The Man Behind the Booth, Part I

There are few things more enjoyable than stumbling across a great film or television show for the first time.

Watching something you know you’re going to like is always a pleasure. But there’s a special brand of excitement that accompanies finding (and loving) something you didn’t even know existed.

Recent instances of this phenomenon include the entirely-unintentional discovery of Ostrov, my first viewing of Departures, the unearthing of the beloved family-favorite, Ushpizin, and a wonderfully thought-provoking (and ongoing) interaction with Abbas Kiarostami’s Certified Copy.  (May you be richly rewarded for that recommendation, Jeffrey Overstreet!)

This list has brought me a great deal of pleasure in the past decade, and it’s one which I expect to happily grow in the next — but it’s also one that cannot be complete without mention of the paradigmatic The Booth at the End. Described by star Xander Berkeley as “‘Twin Peaks’ mixed in with some Jerry Springer with a dash of ‘The Price is Right,'” the show was completely off my radar. I can’t even remember why I clicked on that first episode, but the moment I did, I knew that I’d been hooked. It was weird (wonderfully so), provocative (in the best sense of that word), turned significant budgetary limitations to fantastic artistic and creative advantage, and was very, very well written.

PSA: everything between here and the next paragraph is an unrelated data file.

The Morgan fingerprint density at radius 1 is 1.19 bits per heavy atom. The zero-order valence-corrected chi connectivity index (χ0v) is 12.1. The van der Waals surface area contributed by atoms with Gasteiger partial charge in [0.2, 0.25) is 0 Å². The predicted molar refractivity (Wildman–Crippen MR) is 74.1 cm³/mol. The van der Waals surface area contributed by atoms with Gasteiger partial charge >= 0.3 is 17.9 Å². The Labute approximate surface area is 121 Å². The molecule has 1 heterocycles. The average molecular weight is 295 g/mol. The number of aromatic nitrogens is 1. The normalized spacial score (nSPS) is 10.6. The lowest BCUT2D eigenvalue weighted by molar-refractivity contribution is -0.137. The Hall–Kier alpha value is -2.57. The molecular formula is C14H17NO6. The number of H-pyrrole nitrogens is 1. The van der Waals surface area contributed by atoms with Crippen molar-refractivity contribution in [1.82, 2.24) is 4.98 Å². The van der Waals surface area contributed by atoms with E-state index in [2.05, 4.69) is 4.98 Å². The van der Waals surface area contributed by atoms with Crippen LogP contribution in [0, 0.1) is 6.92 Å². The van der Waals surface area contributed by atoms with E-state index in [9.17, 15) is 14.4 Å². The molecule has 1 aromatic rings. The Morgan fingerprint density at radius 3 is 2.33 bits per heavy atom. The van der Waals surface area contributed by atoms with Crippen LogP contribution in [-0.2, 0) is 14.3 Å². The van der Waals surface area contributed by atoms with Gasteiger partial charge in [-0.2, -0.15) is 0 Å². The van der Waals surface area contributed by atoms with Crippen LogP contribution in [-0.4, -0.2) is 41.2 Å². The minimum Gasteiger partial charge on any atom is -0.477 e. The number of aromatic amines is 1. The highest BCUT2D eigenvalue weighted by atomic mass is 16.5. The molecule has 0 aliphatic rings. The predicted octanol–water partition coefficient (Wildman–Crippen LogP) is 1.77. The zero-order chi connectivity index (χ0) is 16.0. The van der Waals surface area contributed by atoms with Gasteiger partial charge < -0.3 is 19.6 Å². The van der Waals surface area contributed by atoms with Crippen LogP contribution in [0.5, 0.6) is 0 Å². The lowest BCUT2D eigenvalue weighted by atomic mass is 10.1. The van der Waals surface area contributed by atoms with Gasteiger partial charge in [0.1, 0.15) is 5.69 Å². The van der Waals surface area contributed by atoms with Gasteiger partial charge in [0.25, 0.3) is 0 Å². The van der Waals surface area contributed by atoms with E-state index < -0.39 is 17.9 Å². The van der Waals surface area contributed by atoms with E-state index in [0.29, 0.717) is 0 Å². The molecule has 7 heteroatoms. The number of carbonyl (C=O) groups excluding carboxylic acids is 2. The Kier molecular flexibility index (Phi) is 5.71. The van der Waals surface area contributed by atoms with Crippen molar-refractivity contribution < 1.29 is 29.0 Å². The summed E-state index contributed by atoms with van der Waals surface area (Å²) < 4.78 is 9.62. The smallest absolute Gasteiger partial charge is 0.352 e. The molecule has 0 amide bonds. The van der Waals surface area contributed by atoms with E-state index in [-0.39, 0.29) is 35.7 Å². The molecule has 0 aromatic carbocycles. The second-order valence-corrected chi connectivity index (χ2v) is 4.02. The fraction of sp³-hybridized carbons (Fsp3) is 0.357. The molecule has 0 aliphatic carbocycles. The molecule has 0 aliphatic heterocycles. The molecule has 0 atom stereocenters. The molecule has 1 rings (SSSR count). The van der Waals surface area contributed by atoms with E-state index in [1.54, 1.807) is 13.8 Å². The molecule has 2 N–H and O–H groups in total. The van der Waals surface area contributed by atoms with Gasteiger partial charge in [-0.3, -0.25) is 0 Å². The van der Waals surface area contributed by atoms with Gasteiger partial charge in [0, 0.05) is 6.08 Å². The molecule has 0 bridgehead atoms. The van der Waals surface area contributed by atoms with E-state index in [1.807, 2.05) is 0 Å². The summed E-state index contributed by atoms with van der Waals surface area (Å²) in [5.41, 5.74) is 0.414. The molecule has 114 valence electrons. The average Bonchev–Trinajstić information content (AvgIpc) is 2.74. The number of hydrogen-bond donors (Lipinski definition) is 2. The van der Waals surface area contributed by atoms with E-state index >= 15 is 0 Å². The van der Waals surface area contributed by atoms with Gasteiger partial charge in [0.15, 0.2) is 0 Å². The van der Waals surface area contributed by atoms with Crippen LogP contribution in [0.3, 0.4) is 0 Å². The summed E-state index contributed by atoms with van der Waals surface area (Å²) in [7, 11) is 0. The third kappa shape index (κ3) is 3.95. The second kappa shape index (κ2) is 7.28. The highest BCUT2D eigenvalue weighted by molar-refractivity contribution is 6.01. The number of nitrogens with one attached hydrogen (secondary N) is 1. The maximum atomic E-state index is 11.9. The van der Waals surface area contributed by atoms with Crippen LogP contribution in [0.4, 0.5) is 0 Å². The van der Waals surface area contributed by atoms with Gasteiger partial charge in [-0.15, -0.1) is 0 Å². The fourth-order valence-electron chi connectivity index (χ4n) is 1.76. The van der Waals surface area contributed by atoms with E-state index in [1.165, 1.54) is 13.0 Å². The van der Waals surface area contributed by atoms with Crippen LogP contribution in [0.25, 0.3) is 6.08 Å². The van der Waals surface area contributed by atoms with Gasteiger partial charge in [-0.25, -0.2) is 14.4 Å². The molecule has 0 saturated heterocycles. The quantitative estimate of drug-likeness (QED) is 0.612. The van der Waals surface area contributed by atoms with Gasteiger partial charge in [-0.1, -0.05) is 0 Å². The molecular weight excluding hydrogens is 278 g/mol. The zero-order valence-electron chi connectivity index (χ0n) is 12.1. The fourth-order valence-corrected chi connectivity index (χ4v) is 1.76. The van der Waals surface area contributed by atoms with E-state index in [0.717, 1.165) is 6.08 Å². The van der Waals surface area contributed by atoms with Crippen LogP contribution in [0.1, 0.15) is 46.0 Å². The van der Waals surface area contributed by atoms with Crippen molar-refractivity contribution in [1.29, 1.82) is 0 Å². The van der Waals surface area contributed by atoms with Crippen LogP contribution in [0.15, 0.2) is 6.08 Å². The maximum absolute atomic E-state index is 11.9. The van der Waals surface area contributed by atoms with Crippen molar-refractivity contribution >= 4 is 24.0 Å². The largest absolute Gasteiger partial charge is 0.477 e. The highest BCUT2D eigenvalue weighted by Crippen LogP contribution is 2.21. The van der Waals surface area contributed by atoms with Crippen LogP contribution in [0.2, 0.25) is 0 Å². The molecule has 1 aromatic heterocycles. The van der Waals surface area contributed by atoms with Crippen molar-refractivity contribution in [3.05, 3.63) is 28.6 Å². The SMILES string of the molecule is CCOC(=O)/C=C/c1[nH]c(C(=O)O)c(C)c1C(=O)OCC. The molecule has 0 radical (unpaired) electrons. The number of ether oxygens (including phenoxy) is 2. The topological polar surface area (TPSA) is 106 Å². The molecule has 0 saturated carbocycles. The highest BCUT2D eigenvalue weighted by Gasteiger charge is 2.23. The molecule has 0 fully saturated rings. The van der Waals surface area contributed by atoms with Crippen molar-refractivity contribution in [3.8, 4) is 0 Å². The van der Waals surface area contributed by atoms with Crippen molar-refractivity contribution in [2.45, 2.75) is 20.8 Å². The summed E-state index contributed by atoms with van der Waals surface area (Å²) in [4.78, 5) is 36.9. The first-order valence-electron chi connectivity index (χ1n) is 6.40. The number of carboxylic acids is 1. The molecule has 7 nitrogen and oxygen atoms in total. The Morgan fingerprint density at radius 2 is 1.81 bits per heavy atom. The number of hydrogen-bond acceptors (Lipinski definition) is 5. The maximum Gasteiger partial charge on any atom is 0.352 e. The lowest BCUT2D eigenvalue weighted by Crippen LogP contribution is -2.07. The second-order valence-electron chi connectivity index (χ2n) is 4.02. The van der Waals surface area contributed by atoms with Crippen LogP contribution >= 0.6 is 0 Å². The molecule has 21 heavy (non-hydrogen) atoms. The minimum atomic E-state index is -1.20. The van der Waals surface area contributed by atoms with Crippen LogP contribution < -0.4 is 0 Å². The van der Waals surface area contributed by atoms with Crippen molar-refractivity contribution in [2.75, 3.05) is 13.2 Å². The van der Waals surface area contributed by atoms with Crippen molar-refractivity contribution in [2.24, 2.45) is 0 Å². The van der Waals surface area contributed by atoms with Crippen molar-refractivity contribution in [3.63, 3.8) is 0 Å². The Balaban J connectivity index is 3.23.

On a particularly gratifying personal note, my initial article received a visit from Mr. Christopher “C.K.” Kubasik himself, the creator and writer of Booth. I couldn’t have been more pleased. Except I was, because he eventually agreed (undeterred by my relentless badgering) to participate in a little Q&A for the “Summa This, Summa That” faithful. Here’s the first installment, which I offer in the fervent hope that it will encourage all Booth neophytes to give the show a look.

It’s free. And awesome. You can’t ask for a better bargain than that.

A Conversation with Christopher “C.K.” Kubasik
Creator of The Booth at the End

Joseph Susanka: As someone who has worked in an astonishingly wide range of mediums — books, role-playing and adventure games, the Emmy-nominated Stranger Adventures, and the Serling-esque The Booth at the End — could you tell us a bit about your roots, both as a writer and a “mixed discipline” storyteller? And what works exerted the greatest influence on you from both a stylistic and thematic standpoint?